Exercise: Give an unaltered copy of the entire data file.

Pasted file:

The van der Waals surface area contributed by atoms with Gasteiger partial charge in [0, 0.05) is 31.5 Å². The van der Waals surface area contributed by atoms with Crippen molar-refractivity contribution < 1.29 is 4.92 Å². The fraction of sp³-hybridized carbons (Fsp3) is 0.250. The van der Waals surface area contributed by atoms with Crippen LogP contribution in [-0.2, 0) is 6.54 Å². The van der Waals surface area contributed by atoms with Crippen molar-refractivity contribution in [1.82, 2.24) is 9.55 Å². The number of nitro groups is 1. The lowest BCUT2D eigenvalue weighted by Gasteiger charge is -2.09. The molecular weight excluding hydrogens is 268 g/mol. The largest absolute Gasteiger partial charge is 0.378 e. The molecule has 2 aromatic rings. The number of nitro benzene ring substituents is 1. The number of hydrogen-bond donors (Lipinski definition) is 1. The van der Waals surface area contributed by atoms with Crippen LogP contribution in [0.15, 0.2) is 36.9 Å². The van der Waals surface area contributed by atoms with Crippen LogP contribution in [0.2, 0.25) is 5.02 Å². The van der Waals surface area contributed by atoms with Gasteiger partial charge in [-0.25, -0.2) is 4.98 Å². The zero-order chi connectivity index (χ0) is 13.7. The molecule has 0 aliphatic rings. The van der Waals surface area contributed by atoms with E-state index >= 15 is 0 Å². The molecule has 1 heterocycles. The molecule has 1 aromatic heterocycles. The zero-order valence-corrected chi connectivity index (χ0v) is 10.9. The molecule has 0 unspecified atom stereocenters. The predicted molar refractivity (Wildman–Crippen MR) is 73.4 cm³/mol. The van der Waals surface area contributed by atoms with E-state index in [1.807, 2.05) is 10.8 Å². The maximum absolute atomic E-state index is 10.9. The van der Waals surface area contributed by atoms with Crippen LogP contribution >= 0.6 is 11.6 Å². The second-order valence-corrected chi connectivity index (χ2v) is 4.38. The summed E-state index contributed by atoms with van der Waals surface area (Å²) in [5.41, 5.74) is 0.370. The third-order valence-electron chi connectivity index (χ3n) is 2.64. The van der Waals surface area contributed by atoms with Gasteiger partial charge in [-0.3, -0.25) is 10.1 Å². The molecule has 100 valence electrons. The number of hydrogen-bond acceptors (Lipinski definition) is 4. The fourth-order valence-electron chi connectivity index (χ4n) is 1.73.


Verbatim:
The van der Waals surface area contributed by atoms with Gasteiger partial charge in [0, 0.05) is 31.5 Å². The van der Waals surface area contributed by atoms with Crippen molar-refractivity contribution < 1.29 is 4.92 Å². The fraction of sp³-hybridized carbons (Fsp3) is 0.250. The van der Waals surface area contributed by atoms with Crippen LogP contribution in [-0.2, 0) is 6.54 Å². The van der Waals surface area contributed by atoms with Crippen molar-refractivity contribution in [1.82, 2.24) is 9.55 Å². The number of nitro groups is 1. The lowest BCUT2D eigenvalue weighted by Gasteiger charge is -2.09. The molecular weight excluding hydrogens is 268 g/mol. The largest absolute Gasteiger partial charge is 0.378 e. The molecule has 2 aromatic rings. The number of nitro benzene ring substituents is 1. The number of hydrogen-bond donors (Lipinski definition) is 1. The van der Waals surface area contributed by atoms with Crippen LogP contribution in [0.15, 0.2) is 36.9 Å². The van der Waals surface area contributed by atoms with Crippen LogP contribution in [0.2, 0.25) is 5.02 Å². The van der Waals surface area contributed by atoms with Gasteiger partial charge in [-0.25, -0.2) is 4.98 Å². The zero-order chi connectivity index (χ0) is 13.7. The molecule has 0 aliphatic rings. The van der Waals surface area contributed by atoms with E-state index >= 15 is 0 Å². The molecule has 1 heterocycles. The molecule has 1 aromatic heterocycles. The zero-order valence-corrected chi connectivity index (χ0v) is 10.9. The molecule has 0 unspecified atom stereocenters. The predicted molar refractivity (Wildman–Crippen MR) is 73.4 cm³/mol. The van der Waals surface area contributed by atoms with E-state index in [1.807, 2.05) is 10.8 Å². The maximum absolute atomic E-state index is 10.9. The van der Waals surface area contributed by atoms with Crippen LogP contribution >= 0.6 is 11.6 Å². The second-order valence-corrected chi connectivity index (χ2v) is 4.38. The summed E-state index contributed by atoms with van der Waals surface area (Å²) in [5.41, 5.74) is 0.370. The third-order valence-electron chi connectivity index (χ3n) is 2.64. The van der Waals surface area contributed by atoms with Gasteiger partial charge in [-0.3, -0.25) is 10.1 Å². The molecule has 100 valence electrons. The number of hydrogen-bond acceptors (Lipinski definition) is 4. The fourth-order valence-electron chi connectivity index (χ4n) is 1.73.